I had been so committed to religion, and had been totally crushed by the end result. And there was nothing else I envisioned as a point of refuge. I felt trapped and resented the hell out of it. With no other outlets on the horizon, I began to burn out. Ultimately, I’d end up leaving the town I lived in to move to Chattanooga. Once again, I got into a religious outfit, a Presbyterian church. And this one even had an “ex-gay” ministry to help people remove their homosexual desires that consumed them. But their version of Christianity was very morally relative. It’s one thing to feel bad about thinking you’re the only one playing church, but what do you say to a LOT of people blatantly doing so? On top of this, Chattanooga had several gay bars, which some church members attended, often. Thus began a new, destructive phase of my life: I’d hit the bars Saturday night, get up in the choir Sunday morning, and blend in with the masses. And I hated myself more and more everyday, to the point I’d take it out on others. Three years later, I walked out of that church. The guilt was finally too much.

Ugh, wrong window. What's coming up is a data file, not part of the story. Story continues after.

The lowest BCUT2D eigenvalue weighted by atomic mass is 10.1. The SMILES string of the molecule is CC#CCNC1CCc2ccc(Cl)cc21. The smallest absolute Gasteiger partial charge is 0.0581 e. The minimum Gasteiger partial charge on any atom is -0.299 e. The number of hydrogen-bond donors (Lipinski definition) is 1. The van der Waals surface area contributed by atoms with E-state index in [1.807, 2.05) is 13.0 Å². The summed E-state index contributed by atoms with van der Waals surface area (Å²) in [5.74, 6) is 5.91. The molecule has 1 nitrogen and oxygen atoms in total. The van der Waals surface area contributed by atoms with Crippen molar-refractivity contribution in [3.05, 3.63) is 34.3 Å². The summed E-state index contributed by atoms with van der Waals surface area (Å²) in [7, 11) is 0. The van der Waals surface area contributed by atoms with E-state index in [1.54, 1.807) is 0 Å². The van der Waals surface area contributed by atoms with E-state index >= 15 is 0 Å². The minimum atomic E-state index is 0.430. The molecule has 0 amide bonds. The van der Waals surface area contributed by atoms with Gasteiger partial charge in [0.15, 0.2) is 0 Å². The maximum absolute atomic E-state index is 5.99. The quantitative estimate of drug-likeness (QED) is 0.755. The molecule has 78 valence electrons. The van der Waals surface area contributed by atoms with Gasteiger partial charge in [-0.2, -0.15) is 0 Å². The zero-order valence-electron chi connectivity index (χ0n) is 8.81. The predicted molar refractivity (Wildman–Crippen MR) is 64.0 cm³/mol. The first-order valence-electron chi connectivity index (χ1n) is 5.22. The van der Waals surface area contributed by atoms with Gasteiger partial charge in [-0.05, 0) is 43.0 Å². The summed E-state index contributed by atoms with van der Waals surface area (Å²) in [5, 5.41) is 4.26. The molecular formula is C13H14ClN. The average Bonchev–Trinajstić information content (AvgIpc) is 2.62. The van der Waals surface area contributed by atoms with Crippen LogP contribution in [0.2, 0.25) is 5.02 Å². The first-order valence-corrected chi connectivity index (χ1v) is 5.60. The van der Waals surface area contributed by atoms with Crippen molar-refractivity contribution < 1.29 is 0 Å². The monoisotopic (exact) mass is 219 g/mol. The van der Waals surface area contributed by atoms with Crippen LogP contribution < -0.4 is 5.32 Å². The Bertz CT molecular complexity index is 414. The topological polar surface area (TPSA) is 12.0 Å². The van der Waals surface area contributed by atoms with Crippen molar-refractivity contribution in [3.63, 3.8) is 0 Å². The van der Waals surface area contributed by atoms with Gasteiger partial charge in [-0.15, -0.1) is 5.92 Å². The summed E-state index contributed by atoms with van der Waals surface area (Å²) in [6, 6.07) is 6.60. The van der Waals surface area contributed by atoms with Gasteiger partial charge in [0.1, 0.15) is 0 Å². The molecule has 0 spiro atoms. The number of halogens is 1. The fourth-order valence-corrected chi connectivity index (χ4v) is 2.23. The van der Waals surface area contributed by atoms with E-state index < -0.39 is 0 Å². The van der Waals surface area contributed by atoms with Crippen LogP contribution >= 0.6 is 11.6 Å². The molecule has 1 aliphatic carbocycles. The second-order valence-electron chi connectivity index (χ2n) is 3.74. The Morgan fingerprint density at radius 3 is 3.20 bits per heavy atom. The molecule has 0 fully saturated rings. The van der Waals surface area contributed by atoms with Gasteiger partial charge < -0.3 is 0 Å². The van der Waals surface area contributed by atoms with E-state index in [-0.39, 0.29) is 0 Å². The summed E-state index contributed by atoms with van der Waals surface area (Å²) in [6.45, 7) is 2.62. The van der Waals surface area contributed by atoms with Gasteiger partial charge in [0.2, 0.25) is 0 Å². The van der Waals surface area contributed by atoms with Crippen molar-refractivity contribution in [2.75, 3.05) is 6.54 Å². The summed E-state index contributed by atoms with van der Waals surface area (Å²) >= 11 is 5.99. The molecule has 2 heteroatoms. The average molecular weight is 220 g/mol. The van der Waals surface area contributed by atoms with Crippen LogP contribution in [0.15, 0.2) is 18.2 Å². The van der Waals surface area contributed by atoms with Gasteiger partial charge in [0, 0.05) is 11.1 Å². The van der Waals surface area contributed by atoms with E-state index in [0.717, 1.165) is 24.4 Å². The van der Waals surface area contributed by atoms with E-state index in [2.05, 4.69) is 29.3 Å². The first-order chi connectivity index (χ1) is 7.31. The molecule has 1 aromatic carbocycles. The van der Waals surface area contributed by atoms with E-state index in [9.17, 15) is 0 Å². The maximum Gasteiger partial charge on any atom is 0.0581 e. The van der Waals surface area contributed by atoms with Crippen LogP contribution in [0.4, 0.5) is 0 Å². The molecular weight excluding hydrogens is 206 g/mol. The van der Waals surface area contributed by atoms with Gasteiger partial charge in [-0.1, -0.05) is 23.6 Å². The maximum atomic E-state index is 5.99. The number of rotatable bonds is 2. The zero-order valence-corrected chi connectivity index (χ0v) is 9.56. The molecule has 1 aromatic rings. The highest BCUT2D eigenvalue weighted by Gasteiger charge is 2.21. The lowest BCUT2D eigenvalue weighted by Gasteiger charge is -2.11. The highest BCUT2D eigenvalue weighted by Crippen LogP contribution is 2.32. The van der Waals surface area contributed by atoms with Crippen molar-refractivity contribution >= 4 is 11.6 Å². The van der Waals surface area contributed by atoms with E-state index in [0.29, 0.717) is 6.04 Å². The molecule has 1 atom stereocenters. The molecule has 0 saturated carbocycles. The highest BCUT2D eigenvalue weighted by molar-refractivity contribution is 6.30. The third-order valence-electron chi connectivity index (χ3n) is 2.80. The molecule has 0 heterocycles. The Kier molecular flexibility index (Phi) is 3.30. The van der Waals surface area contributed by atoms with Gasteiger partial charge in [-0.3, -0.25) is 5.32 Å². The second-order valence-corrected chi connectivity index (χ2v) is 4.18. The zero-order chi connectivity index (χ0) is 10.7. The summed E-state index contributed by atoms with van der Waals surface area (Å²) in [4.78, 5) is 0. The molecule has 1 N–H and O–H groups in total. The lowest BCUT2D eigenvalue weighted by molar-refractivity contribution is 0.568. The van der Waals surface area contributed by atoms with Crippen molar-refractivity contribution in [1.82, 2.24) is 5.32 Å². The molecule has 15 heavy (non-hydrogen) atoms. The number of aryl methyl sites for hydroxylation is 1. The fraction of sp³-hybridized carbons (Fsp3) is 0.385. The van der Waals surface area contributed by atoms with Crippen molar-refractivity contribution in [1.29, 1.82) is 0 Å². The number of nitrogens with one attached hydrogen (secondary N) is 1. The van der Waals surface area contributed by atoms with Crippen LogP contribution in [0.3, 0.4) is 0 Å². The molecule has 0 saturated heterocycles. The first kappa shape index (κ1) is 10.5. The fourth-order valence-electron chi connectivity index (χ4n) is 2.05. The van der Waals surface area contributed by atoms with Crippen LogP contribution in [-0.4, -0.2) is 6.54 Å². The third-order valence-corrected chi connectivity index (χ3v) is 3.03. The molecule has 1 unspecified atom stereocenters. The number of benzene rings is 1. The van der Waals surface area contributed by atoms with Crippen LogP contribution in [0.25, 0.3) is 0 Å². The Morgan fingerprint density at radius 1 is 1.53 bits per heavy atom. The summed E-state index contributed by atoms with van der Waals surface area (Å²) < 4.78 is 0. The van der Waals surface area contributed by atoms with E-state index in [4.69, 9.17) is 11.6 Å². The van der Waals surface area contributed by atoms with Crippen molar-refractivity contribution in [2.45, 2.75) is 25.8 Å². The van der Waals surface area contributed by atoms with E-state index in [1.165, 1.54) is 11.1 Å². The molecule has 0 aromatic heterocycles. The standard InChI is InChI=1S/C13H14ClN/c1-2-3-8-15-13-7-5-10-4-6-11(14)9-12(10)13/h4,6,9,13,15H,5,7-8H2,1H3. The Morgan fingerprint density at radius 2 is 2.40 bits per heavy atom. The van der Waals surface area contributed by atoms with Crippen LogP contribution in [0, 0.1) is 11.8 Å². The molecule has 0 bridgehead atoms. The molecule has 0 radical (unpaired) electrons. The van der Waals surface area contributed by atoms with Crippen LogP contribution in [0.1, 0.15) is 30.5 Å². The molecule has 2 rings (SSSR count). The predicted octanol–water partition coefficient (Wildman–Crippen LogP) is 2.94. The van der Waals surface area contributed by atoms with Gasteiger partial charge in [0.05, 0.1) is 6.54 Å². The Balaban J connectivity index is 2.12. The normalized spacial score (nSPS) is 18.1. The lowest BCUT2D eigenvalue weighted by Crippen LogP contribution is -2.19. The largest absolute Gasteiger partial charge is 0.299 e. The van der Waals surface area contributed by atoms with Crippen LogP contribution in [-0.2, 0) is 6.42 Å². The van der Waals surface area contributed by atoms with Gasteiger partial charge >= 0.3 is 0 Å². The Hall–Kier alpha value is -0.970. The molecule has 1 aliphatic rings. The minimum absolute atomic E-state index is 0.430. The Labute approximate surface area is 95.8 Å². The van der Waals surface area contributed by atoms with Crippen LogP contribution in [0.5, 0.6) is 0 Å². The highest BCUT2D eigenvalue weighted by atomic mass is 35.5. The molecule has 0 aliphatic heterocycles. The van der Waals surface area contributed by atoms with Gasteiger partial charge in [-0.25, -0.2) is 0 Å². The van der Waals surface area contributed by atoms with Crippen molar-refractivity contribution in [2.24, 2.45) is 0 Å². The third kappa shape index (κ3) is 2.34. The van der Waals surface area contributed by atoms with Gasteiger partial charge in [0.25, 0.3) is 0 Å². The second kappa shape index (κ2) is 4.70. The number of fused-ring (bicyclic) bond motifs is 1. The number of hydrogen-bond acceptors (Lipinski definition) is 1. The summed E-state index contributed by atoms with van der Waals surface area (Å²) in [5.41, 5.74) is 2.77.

Fast forward four years later. Just prior to when I restarted posting blogs (around January, 2011), I was trying to find my way through the rubble of the worst couple of years of my life. Family problems kept me awake all night. Things were finally settling down, but not fast enough. I just wanted peace. I just wanted to be left alone. And so, with me at my last wit, with me wanting to just an end to the nonsense, it seemed there were only three options: death, drugs, or church. I’d have preferred death. Only thing is, I didn’t want to kill myself. I wanted to die valiantly at somebody else’s hands, like in some John Wayne movie or Queen Latifah’s character in Set it Off. That idea was (thankfully?) stopped when I ended up being my mother’s chauffeur. She was depending on me, as I had her as a child. Guilt kept me alive. Sh*t. Drugs could’ve led to death, but that would’ve took too long to kill me. Besides, I had lived around drug dealers for 3 years, and never got close to a one of them. I didn’t even seem worth killing. I wouldn’t have minded if they did. That left me with church. I was still tight with several members of the Presbyterian outfit. With my back up against the wall, I returned to that congregation. It helped me get back on my feet. It got me away from the family crises that popped up every other day. It gave me a sense of stability. But the resentment was still there. Rather than play church, I finally had to say “enough”. I couldn’t go through this anymore. Bitter as I was, and despite all I had seen and done, I wanted to be able to at least show some respect to the good people I KNEW went to that assembly. Even if I didn’t believe what they did, they deserved that much respect, at least. I left for the final time. With that, I was officially no longer a Christian. I was out of the game. No more “down low” (since I didn’t ever try to date women, technically I wasn’t down low as much as I was just a “closet case”…never mind.) No more playing church, or having to be surrounded by others who did, and me trying to rationalize doing so. No more sophomoric “holy cliques” to HAVE to be a part of. And there would be no more defending a book to folks that I believed so staunchly, but ended up having to say I honestly couldn’t.